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Homage to an Old Kelty Pack


    After 44 years of faithful service, the time has come to put my Kelty backpack out to pasture.

    I purchased my Kelty model D-4 pack from REI in 1971, just after my sixteenth birthday.   Back then, REI was a strictly membership mail-order house out of Seattle for outdoor equipment.  Kelty backpacks were considered the finest that money could buy.  It was a backpack loaded with innovations like a contoured aluminum external frame, clevis-pin attachments, padded hip and shoulder straps, and quick release buckles.  Not only was the Kelty a marvel of late 20th century technology, but it had seen action in Antarctica as well as the first successful American assault on Mount Everest in 1963.  If the Kelty pack was good enough for Jim Whittaker on the slopes of Everest, it was the pack of choice for my third climb on Mount Whitney.

    My Kelty and I became close friends immediately and we have seen many adventures together over the years.  In 1972, I moved out on my own at the age of seventeen with literally the pack on my back after a terrible argument.  I was young, obstinate, and angry.  It wasn’t a smart decision but I had too much pride to come crawling back, so I found myself living on the streets with my Kelty.  To be homeless with the Cadillac of backpacks was an odd combination and I am certain that it made the difference one early morning when a cop wanted to arrest me for vagrancy.  As I was explaining my circumstances, he noted the pack, which turned into an amicable discussion of backpacking, which in turn caused him to reconsider and let me off with a warning.  It was a rocky start to my recent emancipation.

    A few months later, I was to meet a friend at Mirror Lake along the trail to Mount Whitney.  I took a bus up to the desert town of Lone Pine and hitchhiked to the trailhead.  It was on that trip that my Kelty fell victim to a marmot that gnawed a hole in the pack to get my food.  My repair job has withstood the test of time and is still evident in the upper right corner of my pack.  Meanwhile, my friend  never showed up and after lingering for a few days, I made the longest continuous hike of my life from Mirror Lake to just outside of Lone Pine, about 16 miles.  The next morning, barely able to walk, I finished my hike into Lone Pine and ate two breakfasts at a local cafe.


    In June of 1975, I moved to Fort Collins to attend school at Colorado State University.  As it was with my sudden departure from home in 1972, I arrived at the Greyhound bus station on the corner of Olive and College with no real plan and my meager possessions stuffed in my Kelty.  The scene was like something out of a Clint Eastwood western.  The wind was blowing and kicking up a bit of a dust storm.  I half expected to see tumbleweeds rolling down the street.  As they say, when a stranger comes to town, the locals have to decide whether to kill you or serve you a drink.  So began my Colorado adventure.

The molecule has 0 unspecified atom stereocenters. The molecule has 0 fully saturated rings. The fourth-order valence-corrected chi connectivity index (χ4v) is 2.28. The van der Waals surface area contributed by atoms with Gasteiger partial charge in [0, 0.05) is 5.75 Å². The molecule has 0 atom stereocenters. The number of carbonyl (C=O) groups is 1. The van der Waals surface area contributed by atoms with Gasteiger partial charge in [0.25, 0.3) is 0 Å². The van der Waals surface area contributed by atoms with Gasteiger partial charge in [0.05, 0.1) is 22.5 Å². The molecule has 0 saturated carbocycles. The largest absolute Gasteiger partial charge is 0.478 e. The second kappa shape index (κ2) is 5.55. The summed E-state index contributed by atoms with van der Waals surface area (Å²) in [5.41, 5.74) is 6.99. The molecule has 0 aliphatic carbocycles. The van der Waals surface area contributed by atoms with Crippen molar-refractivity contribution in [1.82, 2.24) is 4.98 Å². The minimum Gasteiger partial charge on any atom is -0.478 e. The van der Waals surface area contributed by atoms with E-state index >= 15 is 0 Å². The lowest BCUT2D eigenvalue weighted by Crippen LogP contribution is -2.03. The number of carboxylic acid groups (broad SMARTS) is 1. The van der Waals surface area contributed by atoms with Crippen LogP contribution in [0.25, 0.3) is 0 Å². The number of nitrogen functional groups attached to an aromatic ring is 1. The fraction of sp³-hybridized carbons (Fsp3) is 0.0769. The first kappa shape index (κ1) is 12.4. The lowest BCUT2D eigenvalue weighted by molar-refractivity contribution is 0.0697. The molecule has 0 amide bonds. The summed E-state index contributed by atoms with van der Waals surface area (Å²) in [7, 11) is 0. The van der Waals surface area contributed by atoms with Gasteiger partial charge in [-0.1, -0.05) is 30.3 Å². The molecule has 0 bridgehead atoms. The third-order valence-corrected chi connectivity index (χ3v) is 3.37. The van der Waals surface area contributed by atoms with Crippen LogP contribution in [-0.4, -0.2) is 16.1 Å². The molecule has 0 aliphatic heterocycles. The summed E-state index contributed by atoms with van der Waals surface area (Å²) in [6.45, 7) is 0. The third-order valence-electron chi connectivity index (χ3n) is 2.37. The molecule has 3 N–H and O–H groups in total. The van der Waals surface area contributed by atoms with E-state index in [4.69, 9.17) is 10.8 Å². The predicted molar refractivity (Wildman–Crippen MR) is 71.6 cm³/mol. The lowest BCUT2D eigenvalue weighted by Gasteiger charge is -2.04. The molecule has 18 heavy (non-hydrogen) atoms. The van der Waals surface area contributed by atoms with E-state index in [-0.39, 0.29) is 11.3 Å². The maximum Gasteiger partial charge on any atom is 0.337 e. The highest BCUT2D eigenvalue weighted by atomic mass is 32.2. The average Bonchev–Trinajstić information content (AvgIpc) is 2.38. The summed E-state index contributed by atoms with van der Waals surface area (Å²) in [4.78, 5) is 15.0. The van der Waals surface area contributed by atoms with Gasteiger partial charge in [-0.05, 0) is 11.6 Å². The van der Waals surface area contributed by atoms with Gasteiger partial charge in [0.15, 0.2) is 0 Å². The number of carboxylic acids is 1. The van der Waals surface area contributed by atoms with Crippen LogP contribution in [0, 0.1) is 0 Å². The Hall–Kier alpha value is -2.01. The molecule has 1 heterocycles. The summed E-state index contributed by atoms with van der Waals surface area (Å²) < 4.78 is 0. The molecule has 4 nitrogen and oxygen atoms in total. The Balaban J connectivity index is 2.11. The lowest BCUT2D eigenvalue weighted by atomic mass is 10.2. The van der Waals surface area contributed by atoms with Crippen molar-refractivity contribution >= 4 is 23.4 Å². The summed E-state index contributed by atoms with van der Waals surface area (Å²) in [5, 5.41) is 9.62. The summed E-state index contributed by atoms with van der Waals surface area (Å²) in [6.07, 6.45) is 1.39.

The beauty of an external frame pack is that it can haul a lot of stuff.  In my early days of backpacking, I fell in with a group that was not afraid of packing heavy objects to gain bragging rights.  We packed in all sorts of things like cast iron skillets, golf clubs, bottles of champagne, and even a television.  His name was Mike Vogel and he had a portable TV called a Ranger 7 that was powered by something like a dozen ‘D’ cell batteries.  He dragged it the top of Iron Mountain and got zero reception, but won the admiration of us all.  For my part, I managed to lash seven six-packs of beer onto my Kelty.  Yes, I realize that hauling that much beer probably violated some wilderness mountaineering code, but that’s what true rebels of the late 70’s counterculture did in those days, even if it was stupid.

    So now, it’s the spring of 2015 and the old Kelty shows the tears and scars of many miles.  The waterproofing of the nylon pack has long since worn off and the nylon material is getting paper-thin.  The hip belt needs to be replaced for, I think, the third time, maybe fourth.  The zippers are metal and losing their ability to open and close efficiently.  Over the last decade, my Kelty certainly has been the subject of many trailside comments about being ‘retro’ or ‘low tech’.  Like people, even a backpack gets old.  If there was a nursing home for backpacks, my Kelty could tell some stories!  Together, we have weathered many seasons of storms in the mountains as well as the storms of life.  We have shared many miles through thick and thin, but it’s time to retire the Model D-4.

    My new backpack?  It is a red Kelty Trekker external frame pack!